My exposure to literature based in Bengal goes back to when I was a teenager and Paulami’s book took me back to my teenage days once again. Especially the romance between the protagonist and his love interest brought the teenager in me alive. Idolizing someone, fantasizing about that person and defending that person fiercely in front of everyone, teenage love is marked by romance of this kind which ‘A Thousand Unspoken Words’ is so full of!
The book is a story of a fallen hero, a writer. He starts out as a rebel who is frustrated with the hypocrisy of communism that on one hand preaches equality & freedom and on the other hand subjects people to censorship and violence. He takes on a pen name- Musafir, which gets popular. Enters the love interest and she is a borderline idealist. A fan of his work, Tilotamma meets her hero without knowing he is Musafir indeed. She eventually does find out and novel progresses beautifully before it concludes on an open end. The ending is such that you can decipher one of your own- happy or tragic.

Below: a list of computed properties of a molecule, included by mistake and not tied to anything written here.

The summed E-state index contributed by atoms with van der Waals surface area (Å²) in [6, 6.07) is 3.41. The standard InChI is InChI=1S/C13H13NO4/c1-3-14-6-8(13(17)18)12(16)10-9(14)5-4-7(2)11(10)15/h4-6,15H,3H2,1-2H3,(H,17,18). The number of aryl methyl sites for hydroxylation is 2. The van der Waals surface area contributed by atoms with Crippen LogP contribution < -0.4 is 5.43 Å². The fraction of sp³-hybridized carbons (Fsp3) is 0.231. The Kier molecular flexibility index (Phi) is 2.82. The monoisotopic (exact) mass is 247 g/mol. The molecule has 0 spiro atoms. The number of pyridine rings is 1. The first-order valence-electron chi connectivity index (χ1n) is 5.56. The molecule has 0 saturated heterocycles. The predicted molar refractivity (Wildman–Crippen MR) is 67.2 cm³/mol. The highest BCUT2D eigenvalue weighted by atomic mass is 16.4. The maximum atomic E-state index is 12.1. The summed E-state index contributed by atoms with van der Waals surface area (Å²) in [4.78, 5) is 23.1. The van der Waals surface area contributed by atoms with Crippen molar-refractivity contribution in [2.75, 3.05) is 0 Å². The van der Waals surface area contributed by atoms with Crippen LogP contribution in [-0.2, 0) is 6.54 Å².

The story does have other characters with interesting things happening in their lives as well but centre of the plot is the fallen hero himself , who first rebels against ways of the world then for once embraces them , before giving up them finally forever.
The book has subtle undertones of how politics affect the lives of ordinary people. Ideologies such as communism and capitalism do not only decide how economy should be run but they also affect feelings and relations on a very personal level of all the characters. It raises valid questions such as should one pursue money and fame? Or chase ideals such as welfare of destitute women that eventually require money as well?
The book is a short read. Perfect to cuddle up on a weekend and romance remains the icing on the cake. You may also read it to know about people in Bengal and how politics has been shaping their lives unwittingly.